Yesterday I brought Nelly, Blue and Juma in so that they wouldn't be drifted on Friday. The Fritham Drift tends to be particularly fast, lots of rider taking part, including young Commoners who haven't yet gone back to school and need the experience of drifting ponies. The final section, before the pen that has been used for the last few years, goes straight across the road where ponies can slip easily and end up on the deck. The last time I attended one of the Agisters seems to have acquired a bull whip which he delighted in cracking - that did seem a bit mad and unnecessary to me. With Juma not yet three months old, I prefer him not to go through this. I'm also concerned for the two younger foals that are not yet a month old and I'm hoping that their owner is going to divert them too having seen them hanging about with their mothers outside his farm this morning.
I wish the drifts, especially in our area, were slightly later in the year - the latest ones go into October - so that there was no risk of foals being taken off their mothers when they are too young. It is believed that many behavioural problems with horses stem from early and abrupt weaning.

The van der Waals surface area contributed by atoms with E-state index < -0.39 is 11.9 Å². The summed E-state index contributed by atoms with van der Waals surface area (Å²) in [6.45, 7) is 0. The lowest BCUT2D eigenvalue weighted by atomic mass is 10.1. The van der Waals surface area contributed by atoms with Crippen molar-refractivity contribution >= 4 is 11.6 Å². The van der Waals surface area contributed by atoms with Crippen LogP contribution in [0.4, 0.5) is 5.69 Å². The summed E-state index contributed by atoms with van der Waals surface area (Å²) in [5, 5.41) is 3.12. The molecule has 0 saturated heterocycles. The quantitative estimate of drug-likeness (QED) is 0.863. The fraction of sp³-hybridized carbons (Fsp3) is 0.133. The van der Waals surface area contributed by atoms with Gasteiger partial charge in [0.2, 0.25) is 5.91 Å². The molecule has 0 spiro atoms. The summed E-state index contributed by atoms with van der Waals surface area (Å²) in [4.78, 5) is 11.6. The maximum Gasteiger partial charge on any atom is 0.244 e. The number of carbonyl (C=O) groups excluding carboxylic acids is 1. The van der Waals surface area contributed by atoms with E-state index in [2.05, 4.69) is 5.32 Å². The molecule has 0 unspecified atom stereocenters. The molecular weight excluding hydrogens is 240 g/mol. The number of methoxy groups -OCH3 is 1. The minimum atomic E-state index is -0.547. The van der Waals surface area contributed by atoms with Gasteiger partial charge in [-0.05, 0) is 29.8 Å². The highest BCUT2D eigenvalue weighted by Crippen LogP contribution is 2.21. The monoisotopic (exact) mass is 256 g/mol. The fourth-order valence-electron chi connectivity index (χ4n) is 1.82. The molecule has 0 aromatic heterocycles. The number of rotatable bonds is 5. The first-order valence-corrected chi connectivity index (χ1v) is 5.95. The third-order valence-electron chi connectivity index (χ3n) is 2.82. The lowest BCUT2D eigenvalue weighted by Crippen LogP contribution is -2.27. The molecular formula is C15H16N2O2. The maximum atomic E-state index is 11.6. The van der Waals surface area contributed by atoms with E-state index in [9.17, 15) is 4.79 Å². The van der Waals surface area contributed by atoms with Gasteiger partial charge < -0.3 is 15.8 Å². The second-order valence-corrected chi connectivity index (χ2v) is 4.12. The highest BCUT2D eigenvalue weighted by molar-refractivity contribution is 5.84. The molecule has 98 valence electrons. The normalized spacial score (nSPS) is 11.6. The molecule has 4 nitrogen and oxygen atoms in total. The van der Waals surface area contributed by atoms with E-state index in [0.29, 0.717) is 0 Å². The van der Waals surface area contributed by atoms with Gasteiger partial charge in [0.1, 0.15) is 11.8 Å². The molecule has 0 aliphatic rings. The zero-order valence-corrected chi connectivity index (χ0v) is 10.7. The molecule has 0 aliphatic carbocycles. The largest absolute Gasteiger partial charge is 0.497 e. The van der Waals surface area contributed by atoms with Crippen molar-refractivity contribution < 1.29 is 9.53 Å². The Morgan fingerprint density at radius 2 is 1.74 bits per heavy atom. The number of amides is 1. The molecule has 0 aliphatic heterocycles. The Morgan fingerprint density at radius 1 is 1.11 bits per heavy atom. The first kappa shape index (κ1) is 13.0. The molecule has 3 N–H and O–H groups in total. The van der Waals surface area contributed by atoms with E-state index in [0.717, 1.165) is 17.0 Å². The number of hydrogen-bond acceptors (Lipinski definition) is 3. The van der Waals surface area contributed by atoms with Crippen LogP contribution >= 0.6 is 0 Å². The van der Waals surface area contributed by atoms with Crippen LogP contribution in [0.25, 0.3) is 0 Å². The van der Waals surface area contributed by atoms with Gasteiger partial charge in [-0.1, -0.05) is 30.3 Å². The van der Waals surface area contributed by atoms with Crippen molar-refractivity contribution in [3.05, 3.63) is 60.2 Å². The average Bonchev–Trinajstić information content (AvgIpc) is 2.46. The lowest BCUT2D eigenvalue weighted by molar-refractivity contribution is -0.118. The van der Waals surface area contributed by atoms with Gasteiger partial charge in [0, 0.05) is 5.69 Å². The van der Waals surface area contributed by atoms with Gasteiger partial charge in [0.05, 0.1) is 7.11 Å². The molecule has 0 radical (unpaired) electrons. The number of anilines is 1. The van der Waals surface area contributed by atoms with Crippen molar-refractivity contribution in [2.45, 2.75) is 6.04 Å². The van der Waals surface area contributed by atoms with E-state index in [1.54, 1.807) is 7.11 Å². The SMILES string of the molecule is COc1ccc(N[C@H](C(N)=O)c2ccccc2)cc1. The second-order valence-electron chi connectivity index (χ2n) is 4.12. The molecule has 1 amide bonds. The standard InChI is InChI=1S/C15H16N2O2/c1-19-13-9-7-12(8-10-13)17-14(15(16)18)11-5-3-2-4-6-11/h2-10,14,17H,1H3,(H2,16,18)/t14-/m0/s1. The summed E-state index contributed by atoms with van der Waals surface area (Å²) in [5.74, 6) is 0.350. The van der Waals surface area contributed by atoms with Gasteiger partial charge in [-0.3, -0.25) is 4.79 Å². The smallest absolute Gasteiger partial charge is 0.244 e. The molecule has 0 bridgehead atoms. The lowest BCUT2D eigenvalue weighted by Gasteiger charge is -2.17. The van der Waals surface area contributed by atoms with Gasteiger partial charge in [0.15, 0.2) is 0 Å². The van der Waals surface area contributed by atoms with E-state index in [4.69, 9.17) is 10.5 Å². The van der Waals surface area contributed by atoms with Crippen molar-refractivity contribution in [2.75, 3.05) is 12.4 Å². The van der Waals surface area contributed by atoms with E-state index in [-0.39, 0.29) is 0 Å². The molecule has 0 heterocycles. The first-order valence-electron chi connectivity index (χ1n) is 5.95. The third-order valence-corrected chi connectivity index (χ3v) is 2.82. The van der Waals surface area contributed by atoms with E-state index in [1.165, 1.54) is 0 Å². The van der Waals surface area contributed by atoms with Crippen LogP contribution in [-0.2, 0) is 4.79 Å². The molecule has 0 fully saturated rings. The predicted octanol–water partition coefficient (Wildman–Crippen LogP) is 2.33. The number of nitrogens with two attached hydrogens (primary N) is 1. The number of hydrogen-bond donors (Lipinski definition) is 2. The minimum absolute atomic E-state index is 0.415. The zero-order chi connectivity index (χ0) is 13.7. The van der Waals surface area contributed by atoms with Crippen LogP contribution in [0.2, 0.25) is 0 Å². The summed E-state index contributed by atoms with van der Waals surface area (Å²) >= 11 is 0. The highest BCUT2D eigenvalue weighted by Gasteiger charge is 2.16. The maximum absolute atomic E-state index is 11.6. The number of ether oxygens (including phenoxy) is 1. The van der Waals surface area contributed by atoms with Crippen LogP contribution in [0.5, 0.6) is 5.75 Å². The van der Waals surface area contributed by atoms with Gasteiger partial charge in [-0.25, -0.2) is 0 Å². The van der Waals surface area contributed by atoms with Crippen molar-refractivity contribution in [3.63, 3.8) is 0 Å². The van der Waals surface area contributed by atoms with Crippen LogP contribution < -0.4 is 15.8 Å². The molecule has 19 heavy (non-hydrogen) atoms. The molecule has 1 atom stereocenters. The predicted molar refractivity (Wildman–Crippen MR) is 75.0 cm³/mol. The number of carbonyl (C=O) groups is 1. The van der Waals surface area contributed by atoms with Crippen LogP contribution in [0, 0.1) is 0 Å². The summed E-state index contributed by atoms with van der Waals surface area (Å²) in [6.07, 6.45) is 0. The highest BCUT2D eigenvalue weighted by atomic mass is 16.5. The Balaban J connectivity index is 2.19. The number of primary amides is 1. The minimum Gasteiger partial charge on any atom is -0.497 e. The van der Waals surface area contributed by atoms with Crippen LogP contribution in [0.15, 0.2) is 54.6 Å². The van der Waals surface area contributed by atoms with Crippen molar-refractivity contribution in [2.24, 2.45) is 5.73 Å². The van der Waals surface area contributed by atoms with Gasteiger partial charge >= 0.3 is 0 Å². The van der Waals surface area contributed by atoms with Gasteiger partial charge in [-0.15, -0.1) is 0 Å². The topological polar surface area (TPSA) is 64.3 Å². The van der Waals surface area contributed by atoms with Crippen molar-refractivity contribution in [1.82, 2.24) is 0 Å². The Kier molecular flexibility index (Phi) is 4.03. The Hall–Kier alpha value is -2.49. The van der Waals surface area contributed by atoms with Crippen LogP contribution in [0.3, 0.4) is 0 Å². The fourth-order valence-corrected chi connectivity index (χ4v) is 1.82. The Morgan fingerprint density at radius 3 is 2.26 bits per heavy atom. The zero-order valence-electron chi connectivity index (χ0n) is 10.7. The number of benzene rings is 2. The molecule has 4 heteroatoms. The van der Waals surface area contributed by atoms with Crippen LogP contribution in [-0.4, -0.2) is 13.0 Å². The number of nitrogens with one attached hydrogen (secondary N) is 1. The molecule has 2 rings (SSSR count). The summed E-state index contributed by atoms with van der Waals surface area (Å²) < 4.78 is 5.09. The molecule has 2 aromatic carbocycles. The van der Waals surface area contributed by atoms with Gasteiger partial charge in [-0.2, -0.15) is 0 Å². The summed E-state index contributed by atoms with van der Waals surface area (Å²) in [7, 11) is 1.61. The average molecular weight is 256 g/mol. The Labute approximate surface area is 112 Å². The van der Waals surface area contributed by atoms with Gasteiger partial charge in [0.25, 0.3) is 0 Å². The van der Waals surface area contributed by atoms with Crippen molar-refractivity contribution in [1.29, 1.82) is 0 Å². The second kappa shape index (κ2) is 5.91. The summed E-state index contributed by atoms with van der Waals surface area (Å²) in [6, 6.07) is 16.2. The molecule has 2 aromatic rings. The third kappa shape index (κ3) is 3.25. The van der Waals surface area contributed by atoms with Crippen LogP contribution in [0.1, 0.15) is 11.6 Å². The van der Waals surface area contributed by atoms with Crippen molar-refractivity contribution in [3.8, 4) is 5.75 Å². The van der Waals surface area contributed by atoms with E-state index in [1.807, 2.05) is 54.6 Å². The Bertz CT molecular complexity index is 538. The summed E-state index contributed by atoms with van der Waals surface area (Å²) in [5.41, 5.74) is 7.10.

The drift is an extremely important and necessary part of commoning and the conservation of the Forest, giving the Commoners the chance to look over their wildest mares very carefully and check that they are in good condition. For the foals it is an opportunity to complete their passports, get them microchipped, branded, and separate them from the mare if they are old enough. I'm not keen on abrupt weaning but there are few people with the opportunity to do it the way I do and I only have one foal to contend with. I'd hope that few people would wean their foals when they are only three months old but once the foals are a little older and we start going into winter, it is important to keep condition on the mares. They drop back very quickly and even Nelly, with her fat tummy, is showing signs of loss of condition on her neck and haunches, and her ribs are definitely showing. A few days on some good grass will help her to pick up again.